INDIANAPOLIS (AP) - The fate of a proposal to expand Indiana’s private
school voucher program by making kindergartners and some other students
immediately eligible could come down to something that no one seems to know
- how much it will cost.
A bill that a Senate committee is set to take up makes several exemptions
from the requirement included in the 2011 law that all students spend at
least one year in public schools before becoming eligible for a voucher if
their families meet income limits.
Money issues already prompted House Republican budget-writers to scale back
the proposal that would’ve opened the program up to thousands of more
students by waiving the one-year public school requirement for current
private school students.
Democrats maintain it’s irresponsible to expand the program when it is only
in its second year and a lawsuit challenging it is awaiting a ruling from
the state Supreme Court.
Challenges that advocates of expanding voucher eligibility might face in the
Republican-dominated Senate, however, are the cost and questions of whether
the Legislature should start making exceptions to the 2011 compromise that
then-Gov. Mitch Daniels touted as giving public schools a chance to win over
students and parents.
Senate Appropriations Committee Chairman Luke Kenley, R-Noblesville, said he
was hesitant to back the voucher expansion for both reasons. “I think we
struck a bargain there a couple years ago,” Kenley said. “I think we need to
let it work four or five years before we start monkeying with it too much.”
The Senate education committee is scheduled to have a public hearing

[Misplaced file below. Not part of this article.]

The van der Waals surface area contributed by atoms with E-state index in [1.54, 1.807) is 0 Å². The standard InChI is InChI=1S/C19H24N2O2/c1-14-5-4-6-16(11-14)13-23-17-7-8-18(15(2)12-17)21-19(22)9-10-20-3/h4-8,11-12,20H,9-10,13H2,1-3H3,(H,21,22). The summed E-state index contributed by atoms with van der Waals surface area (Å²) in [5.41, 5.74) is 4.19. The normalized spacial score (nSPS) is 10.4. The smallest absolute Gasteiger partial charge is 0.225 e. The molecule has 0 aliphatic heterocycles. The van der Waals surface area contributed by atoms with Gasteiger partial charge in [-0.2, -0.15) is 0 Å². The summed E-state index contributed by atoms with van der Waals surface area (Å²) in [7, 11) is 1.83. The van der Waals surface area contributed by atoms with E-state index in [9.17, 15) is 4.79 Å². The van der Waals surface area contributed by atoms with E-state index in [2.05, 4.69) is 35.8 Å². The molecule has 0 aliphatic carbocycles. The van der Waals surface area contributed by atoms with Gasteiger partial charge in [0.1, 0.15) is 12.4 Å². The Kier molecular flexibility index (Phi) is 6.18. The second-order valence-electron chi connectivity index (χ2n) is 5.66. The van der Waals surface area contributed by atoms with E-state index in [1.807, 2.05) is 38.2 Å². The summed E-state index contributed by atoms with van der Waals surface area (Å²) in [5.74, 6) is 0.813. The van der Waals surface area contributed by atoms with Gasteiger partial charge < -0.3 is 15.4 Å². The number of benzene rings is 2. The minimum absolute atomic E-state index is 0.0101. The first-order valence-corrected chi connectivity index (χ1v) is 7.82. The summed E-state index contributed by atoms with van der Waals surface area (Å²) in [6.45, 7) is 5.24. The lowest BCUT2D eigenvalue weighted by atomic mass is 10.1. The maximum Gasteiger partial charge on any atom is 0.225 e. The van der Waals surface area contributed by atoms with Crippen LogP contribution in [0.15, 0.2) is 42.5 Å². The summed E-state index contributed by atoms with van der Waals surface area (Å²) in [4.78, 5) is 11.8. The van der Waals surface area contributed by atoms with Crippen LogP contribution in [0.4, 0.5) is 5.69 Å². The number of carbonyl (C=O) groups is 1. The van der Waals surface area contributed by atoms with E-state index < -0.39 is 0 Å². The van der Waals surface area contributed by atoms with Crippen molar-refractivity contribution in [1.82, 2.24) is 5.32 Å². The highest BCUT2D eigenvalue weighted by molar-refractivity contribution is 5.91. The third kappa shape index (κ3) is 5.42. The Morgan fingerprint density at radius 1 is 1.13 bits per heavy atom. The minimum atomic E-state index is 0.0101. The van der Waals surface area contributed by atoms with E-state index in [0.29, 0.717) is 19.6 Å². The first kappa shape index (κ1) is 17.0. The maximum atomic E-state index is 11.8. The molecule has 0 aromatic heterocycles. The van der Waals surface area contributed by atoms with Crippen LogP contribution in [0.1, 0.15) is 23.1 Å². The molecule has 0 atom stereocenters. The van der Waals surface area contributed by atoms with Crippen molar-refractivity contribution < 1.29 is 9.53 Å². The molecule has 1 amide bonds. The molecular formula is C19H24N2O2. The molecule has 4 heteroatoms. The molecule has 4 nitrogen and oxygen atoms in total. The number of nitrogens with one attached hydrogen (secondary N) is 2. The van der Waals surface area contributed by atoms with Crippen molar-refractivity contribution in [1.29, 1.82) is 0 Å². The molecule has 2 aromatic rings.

Wednesday on the proposal that’s being backed by Republican Gov. Mike Pence,
with a committee vote possible the following week.
The committee’s chairman, Republican Sen. Dennis Kruse of Auburn, said he
saw some merit to having the public school requirement, but was open to the
bill’s exceptions for siblings of current voucher students, children in
military and foster families and for children with special needs.
“I think there’s a better case for that,” Kruse said. “The kindergarteners
are a bigger change in that policy.”
About 9,100 Indiana students are receiving vouchers averaging nearly $4,100
each this school year. The House Republican budget proposal forecasts
spending for the voucher program to grow over the next two years from the
current $37 million a year to $63 million annually, with the number of
students growing to 15,000 in the 2014-2015 school year.
A report by the nonpartisan Legislative Services Agency said it couldn’t
determine an estimate on the cost of the proposed voucher expansion, but
that it “is likely to be significant.”
The state Supreme Court is weighing the legality of the program after
hearing arguments in November over a lawsuit pressed by the Indiana State
Teachers Association that virtually all of the voucher money goes to schools
whose primary purpose is to promote the teachings of their affiliated
Voucher supporter Sen. Doug Eckerty, R-Yorktown, said he believed the bill’s
provisions for expanded eligibility are the “logical next moves” to allow
low-income families more options in the education of their children.
Eckerty said he wasn’t convinced the expansion would cost the state that
much because private schools have a limited number of additional students
they can accept.
“I’m not expecting any big expansion of private school seats,” Eckerty said.
“I just don’t think we’re going to have it.”
Lindsey Brown, executive director of School Choice Indiana, said the group
had sought an elimination of the public school requirement but understood
the state’s financial concerns about doing so this year.
Brown said while the vast majority of Indiana’s more than 1 million students
will remain in public schools, she didn’t believe that low-income families
should have their options limited by the current law that makes their
children unable to receive vouchers before 2nd grade.
“They shouldn’t be forced to attend a school that may or may not meet their
needs for two years until they can become eligible for the program,” Brown
The prospect of loosening the voucher eligibility rules raises worries about
where the number of students in it will peak, said Sen. Tim Skinner, D-Terre
“The more quickly it grows, then the more quickly money is being drawn from
the public school system and something’s gotta give,” said Skinner, a
retired teacher from West Vigo High School.